Environmental Justice

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In the weeks following the events in Charlottesville, and in our country’s continuing political climate of confusion, fear and frustration, I have been thinking a lot about the role I play as part of the problem.

I keep reading that those of us who are white need to face our own white supremacy. And even though I am confident that I’m not a white supremacist, I have tried to be brutally honest with myself: How am I making this worse?

When I moved to Detroit two and a half years ago, it was immediately clear that the playing field is not level for the people of color living in this city. There is an unfairness that is structural, a disadvantage that is woven into the fabric our communities that existed long before I arrived.
Through grassroots organizing with Detroit Jews for Justice, I have begun to unpack some of the ways I can work to stop unconscious contributions to the racial inequity that riddles the Detroit Metropolitan area. One part of the problem I never before considered was this: how I dispose of my trash.

At the intersection of I-94 and I-75, on the residential near east side of Detroit, stands the world’s largest municipal trash incinerator. If you’re driving that way, it’s hard to miss; but what you won’t see is the nitrogen-oxide, sulphur-dioxide, carbon-monoxide, lead and particulate matter the incinerator emits into the atmosphere. These substances are toxic to human health and are particularly risky to the health of children. And we’re not talking about a small number of people being affected. Within one mile of the incinerator, there are 7,280 residents, including 1,544 children.

According to a 2013 study by the state of Michigan, children in Detroit are being hospitalized for asthma at a rate almost three times greater than in the rest of the state. In the last two years, “Detroit Renewable Power” (Don’t be fooled by the incinerator’s new name as of 2010. Nice name or not, it’s a toxic facility.) has violated the Clean Air Act close to 400 times and the Michigan Department of Environmental Quality has reacted to only six of these violations with fines equivalent to a slap on the wrist.

The fact is, if you live in the region, odds are good that your trash is being schlepped to Detroit and burned in a giant incinerator. Poor communities of color are being forced to breathe in the toxins produced and the state isn’t doing anything substantive to stop it. This, I’ve learned, is a textbook case of environmental racism: We dump our trash and get to forget about it. Communities downwind of the incinerator, who often do not have the resources to get up and move, are not so lucky. We want to believe that pollution affects all of us equally. This, unfortunately, is not the case.

So, what do we do? We have all felt a call to action in recent months. We want to do the anti-racist, anti-fascist work that is needed in this political moment. We want to dismantle the institutional racism that we became a part of without our consent. If you’re a Detroit resident, it’s time to put pressure on Mayor Mike Duggan. He recently made a commitment to the environment by signing on to the U.S. Conference of Mayors Climate Protection Agreement. Yet he allows Metro Detroit’s trash to be burned in the center of the city, in a manner that repeatedly violates the Clean Air Act. As Detroiters, it is our responsibility to call Duggan’s office and let him know that ending the city’s contract with the incinerator is a basic prerequisite to making Detroit a greener, healthier city.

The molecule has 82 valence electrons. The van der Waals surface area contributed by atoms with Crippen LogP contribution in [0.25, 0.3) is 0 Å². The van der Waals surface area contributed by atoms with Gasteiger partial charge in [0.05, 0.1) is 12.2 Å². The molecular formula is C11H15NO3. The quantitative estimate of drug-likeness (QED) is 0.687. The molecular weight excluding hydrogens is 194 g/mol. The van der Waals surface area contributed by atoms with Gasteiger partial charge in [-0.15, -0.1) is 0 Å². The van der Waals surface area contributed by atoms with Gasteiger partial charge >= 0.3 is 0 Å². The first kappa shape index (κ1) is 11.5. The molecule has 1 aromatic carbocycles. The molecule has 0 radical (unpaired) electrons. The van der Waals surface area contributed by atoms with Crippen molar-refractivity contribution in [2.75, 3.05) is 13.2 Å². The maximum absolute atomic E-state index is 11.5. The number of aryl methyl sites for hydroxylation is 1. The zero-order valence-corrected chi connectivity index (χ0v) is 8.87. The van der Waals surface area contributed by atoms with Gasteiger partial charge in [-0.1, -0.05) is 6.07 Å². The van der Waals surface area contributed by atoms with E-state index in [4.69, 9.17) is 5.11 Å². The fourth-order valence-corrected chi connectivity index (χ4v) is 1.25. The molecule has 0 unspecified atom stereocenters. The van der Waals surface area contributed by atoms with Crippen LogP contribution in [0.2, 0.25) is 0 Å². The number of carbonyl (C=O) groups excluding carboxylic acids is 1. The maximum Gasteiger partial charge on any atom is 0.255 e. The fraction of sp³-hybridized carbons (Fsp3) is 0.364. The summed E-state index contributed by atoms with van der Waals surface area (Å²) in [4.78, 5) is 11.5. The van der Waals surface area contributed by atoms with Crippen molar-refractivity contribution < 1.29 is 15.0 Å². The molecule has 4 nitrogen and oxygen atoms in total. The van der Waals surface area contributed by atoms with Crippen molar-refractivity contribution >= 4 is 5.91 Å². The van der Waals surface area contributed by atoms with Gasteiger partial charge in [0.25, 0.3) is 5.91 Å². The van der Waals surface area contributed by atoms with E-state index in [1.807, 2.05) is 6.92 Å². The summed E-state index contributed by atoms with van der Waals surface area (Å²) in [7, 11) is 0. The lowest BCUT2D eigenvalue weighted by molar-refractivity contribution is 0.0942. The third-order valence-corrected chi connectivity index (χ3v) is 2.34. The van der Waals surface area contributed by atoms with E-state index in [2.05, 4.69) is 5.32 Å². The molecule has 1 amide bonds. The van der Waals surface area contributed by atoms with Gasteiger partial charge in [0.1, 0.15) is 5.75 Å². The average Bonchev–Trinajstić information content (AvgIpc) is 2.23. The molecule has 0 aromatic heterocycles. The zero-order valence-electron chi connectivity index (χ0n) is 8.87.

If you live outside of the city, there are a few things you can do: First, find out where your trash is going. You might be surprised to find that despite a considerable distance from Detroit, your trash is still being burned there. Contact your local government and let them know that this is an assault on justice. Tell them you wouldn’t want your children to breathe in these toxins, and the children of Detroit deserve the same.

In the meantime, carefully consider what you put in your trash. Remove all plastic and metal to be recycled. Burning plastic creates extremely toxic fumes in the air, and Detroit Renewable Power will remove any metal and sell it. Don’t give them that money. Composting is another way to lighten our personal burden on the system. Look into community gardens that will accept your compost or consider investing in a compost set up in your own yard. It will do wonders for your plants and will cut down on your trash going to the incinerator.

There is so much going on that needs our attention in the realm of racial justice that we sometimes feel like we need to put the environment aside. The fact is, environmental justice is racial justice. This is how we take a step toward confronting our white supremacy and making this whole region more conscious of it.

 

Allison Zeff is an elementary music teacher, Hamtramck resident and active leader with Detroit Jews for Justice and If Not Now Detroit.

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